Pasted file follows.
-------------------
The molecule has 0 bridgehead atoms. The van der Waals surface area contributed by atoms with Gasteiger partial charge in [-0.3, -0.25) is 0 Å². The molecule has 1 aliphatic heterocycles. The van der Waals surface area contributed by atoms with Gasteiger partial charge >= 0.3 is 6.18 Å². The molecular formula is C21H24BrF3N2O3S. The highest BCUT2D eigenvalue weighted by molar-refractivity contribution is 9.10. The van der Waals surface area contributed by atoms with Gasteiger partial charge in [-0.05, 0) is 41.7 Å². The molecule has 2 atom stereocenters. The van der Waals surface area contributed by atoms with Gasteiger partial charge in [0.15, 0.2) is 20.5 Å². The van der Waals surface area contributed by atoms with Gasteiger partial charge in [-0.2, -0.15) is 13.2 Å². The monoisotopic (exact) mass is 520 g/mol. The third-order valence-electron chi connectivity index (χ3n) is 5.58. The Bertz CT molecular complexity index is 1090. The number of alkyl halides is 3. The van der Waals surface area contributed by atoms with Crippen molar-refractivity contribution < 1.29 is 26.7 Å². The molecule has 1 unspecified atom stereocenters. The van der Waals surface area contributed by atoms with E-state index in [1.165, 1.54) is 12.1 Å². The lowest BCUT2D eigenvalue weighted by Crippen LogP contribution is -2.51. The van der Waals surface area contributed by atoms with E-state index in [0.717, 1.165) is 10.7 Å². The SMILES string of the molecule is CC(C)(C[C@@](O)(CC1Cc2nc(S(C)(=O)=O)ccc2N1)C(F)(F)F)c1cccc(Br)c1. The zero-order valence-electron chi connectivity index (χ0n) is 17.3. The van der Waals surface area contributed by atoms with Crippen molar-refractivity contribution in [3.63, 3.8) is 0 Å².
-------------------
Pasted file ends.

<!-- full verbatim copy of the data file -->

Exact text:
The molecule has 0 bridgehead atoms. The van der Waals surface area contributed by atoms with Gasteiger partial charge in [-0.3, -0.25) is 0 Å². The molecule has 1 aliphatic heterocycles. The van der Waals surface area contributed by atoms with Gasteiger partial charge >= 0.3 is 6.18 Å². The molecular formula is C21H24BrF3N2O3S. The highest BCUT2D eigenvalue weighted by molar-refractivity contribution is 9.10. The van der Waals surface area contributed by atoms with Gasteiger partial charge in [-0.05, 0) is 41.7 Å². The molecule has 2 atom stereocenters. The van der Waals surface area contributed by atoms with Gasteiger partial charge in [0.15, 0.2) is 20.5 Å². The van der Waals surface area contributed by atoms with Gasteiger partial charge in [-0.2, -0.15) is 13.2 Å². The monoisotopic (exact) mass is 520 g/mol. The third-order valence-electron chi connectivity index (χ3n) is 5.58. The Bertz CT molecular complexity index is 1090. The number of alkyl halides is 3. The van der Waals surface area contributed by atoms with Crippen molar-refractivity contribution < 1.29 is 26.7 Å². The molecule has 1 unspecified atom stereocenters. The van der Waals surface area contributed by atoms with E-state index in [1.165, 1.54) is 12.1 Å². The lowest BCUT2D eigenvalue weighted by Crippen LogP contribution is -2.51. The van der Waals surface area contributed by atoms with E-state index in [0.717, 1.165) is 10.7 Å². The SMILES string of the molecule is CC(C)(C[C@@](O)(CC1Cc2nc(S(C)(=O)=O)ccc2N1)C(F)(F)F)c1cccc(Br)c1. The zero-order valence-electron chi connectivity index (χ0n) is 17.3. The van der Waals surface area contributed by atoms with Crippen molar-refractivity contribution in [3.63, 3.8) is 0 Å².